Malcolm Sharps Considers Thomas Wolfe
Thanks to our regular contributor Stephen O’Connor for bringing us another essay by Malcolm Sharps, who was born in England and has lived in Hungary many years. About this commentary on Thomas Wolfe’s iconic novel Of Time and the River, Steve tells us, “I’m glad that I got something of the essence of the novel from Malcolm along with the clarity of his own unique spotlight on some of the major themes, representative passages and the narrative and philosophical underpinnings of the work. Wolfe (1900-1938) has often it seems to me been presented as a traditionalist writer who influenced Jack Kerouac’s early work until JK broke free and discovered his own spontaneous prose. My impression after reading Sharps’ essay is that Kerouac remained heavily influenced by Wolfe throughout his writing career.
Swept on by the River
An Assessment of a Forgotten American Masterpiece
By Malcolm Sharps
An artist must love and be loved. He must be swept by the Flow of Things, he must be a constantly expanding atom in the rhythmic surges of the Life Force.
I started out with a copy of Of Time and the River which I picked up from one of the book carts that are dotted around Budapest, they look like old Irish travellers’ caravans and are stacked head-high with second-hand books. There are great selections if you want Hungarian Literature – in the original Magyar. But I never approach the Foreign Language section of such places with much hope. At best, you might find a much thumbed and creased Terry Pratchett or a Douglas Adams, perhaps part of the Dune Trilogy; more likely something to do with Hollywood wives which has men and women as faultless as Mattel dolls on the cover. Of Time and the River was a real find. A classic rarity by a name that had always been around, Thomas Wolfe, an influence on many later writers, vaunted as an indispensable work of American Literature, though I’d never met anyone who had actually read it. I took my bounty home with wonder and gratitude and then disappointment struck. It turned out the volume I’d bought contained only Book II and Book III of a much longer work. I knew nothing of its structure and contents then; I learnt a little more later. Of Time and the River is an autobiographical novel 912 pages long spread over eight integrated sections or books which form one volume. My God, 912 pages, I’d bargained on a short walk in the Hindu Kush and instead here I was faced with the sheer wall of a K2 up ahead of me. With only one third of the work in my hands I began reading it anyway and it was passages like the following that blew me off my feet like I really was scaling a peak on the remote edge of civilization:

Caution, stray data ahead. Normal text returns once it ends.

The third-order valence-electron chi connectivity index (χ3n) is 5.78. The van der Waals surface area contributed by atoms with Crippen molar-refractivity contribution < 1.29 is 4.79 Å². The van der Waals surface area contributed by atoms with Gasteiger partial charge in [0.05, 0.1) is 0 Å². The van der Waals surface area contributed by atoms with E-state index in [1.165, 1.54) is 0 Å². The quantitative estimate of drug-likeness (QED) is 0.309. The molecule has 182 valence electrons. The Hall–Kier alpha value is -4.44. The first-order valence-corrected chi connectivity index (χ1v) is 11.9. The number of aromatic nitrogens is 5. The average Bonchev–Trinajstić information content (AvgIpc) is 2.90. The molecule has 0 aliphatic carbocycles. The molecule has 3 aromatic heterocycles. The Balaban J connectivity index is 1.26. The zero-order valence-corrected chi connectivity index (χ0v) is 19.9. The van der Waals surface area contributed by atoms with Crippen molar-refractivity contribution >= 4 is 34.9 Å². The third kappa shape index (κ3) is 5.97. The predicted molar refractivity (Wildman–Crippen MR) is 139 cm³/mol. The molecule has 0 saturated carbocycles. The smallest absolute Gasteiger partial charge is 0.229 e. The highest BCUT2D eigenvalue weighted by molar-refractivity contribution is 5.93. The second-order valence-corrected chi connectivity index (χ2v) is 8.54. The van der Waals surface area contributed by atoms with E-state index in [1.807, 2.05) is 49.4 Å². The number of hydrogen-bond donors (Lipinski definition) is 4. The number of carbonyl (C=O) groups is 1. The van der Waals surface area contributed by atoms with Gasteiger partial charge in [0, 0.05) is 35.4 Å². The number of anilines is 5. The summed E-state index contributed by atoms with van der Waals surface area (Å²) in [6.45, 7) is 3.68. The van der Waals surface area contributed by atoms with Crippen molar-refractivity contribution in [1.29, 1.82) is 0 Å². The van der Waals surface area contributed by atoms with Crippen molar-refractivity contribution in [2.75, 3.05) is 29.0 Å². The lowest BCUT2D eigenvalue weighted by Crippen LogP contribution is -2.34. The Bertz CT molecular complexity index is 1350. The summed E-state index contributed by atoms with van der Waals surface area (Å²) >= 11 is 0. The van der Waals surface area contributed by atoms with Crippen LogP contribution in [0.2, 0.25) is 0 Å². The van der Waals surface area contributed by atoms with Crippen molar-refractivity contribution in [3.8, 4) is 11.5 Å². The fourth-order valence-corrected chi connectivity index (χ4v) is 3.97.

Who has seen fury riding in the mountains? Who has known fury striding in the storm? Who has been mad with fury in his youth, given no rest or peace or certitude by fury, driven on across the earth by fury, until the great vine of the heart was broke, the sinews wrenched, the little tenement of bone, blood, marrow, brain, and feeling in which great fury raged, was twisted, wrung, depleted, worn out, and exhausted by the fury which it could not lose or put away? Who has known fury, how it came?